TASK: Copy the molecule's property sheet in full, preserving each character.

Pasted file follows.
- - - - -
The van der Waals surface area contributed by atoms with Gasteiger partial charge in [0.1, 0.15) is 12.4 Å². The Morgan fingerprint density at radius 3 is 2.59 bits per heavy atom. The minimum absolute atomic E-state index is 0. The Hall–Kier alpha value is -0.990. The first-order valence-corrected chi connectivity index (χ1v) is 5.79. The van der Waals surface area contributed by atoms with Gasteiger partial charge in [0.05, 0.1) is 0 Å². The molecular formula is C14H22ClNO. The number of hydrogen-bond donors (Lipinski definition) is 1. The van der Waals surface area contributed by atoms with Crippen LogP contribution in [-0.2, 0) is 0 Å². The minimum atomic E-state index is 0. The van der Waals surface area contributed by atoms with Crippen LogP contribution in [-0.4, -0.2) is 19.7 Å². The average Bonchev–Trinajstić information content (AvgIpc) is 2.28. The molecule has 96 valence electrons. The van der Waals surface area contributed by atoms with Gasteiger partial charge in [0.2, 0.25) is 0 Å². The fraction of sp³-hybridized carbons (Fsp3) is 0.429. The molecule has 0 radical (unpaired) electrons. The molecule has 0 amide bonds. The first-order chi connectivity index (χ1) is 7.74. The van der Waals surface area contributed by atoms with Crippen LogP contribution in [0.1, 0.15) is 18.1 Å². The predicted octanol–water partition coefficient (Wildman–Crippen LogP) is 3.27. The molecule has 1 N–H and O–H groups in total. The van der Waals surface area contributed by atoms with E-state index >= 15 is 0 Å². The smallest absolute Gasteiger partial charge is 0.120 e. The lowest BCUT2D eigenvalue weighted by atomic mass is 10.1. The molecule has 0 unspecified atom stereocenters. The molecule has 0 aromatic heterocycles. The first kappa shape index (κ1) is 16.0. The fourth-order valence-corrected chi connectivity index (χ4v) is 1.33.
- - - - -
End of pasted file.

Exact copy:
The van der Waals surface area contributed by atoms with Gasteiger partial charge in [0.1, 0.15) is 12.4 Å². The Morgan fingerprint density at radius 3 is 2.59 bits per heavy atom. The minimum absolute atomic E-state index is 0. The Hall–Kier alpha value is -0.990. The first-order valence-corrected chi connectivity index (χ1v) is 5.79. The van der Waals surface area contributed by atoms with Gasteiger partial charge in [0.05, 0.1) is 0 Å². The molecular formula is C14H22ClNO. The number of hydrogen-bond donors (Lipinski definition) is 1. The van der Waals surface area contributed by atoms with Crippen LogP contribution in [-0.2, 0) is 0 Å². The minimum atomic E-state index is 0. The van der Waals surface area contributed by atoms with Crippen LogP contribution in [-0.4, -0.2) is 19.7 Å². The average Bonchev–Trinajstić information content (AvgIpc) is 2.28. The molecule has 96 valence electrons. The van der Waals surface area contributed by atoms with Gasteiger partial charge in [0.2, 0.25) is 0 Å². The fraction of sp³-hybridized carbons (Fsp3) is 0.429. The molecule has 0 radical (unpaired) electrons. The molecule has 0 amide bonds. The first-order chi connectivity index (χ1) is 7.74. The van der Waals surface area contributed by atoms with Crippen LogP contribution in [0.1, 0.15) is 18.1 Å². The predicted octanol–water partition coefficient (Wildman–Crippen LogP) is 3.27. The molecule has 1 N–H and O–H groups in total. The van der Waals surface area contributed by atoms with E-state index >= 15 is 0 Å². The smallest absolute Gasteiger partial charge is 0.120 e. The lowest BCUT2D eigenvalue weighted by atomic mass is 10.1. The molecule has 0 unspecified atom stereocenters. The molecule has 0 aromatic heterocycles. The first kappa shape index (κ1) is 16.0. The fourth-order valence-corrected chi connectivity index (χ4v) is 1.33.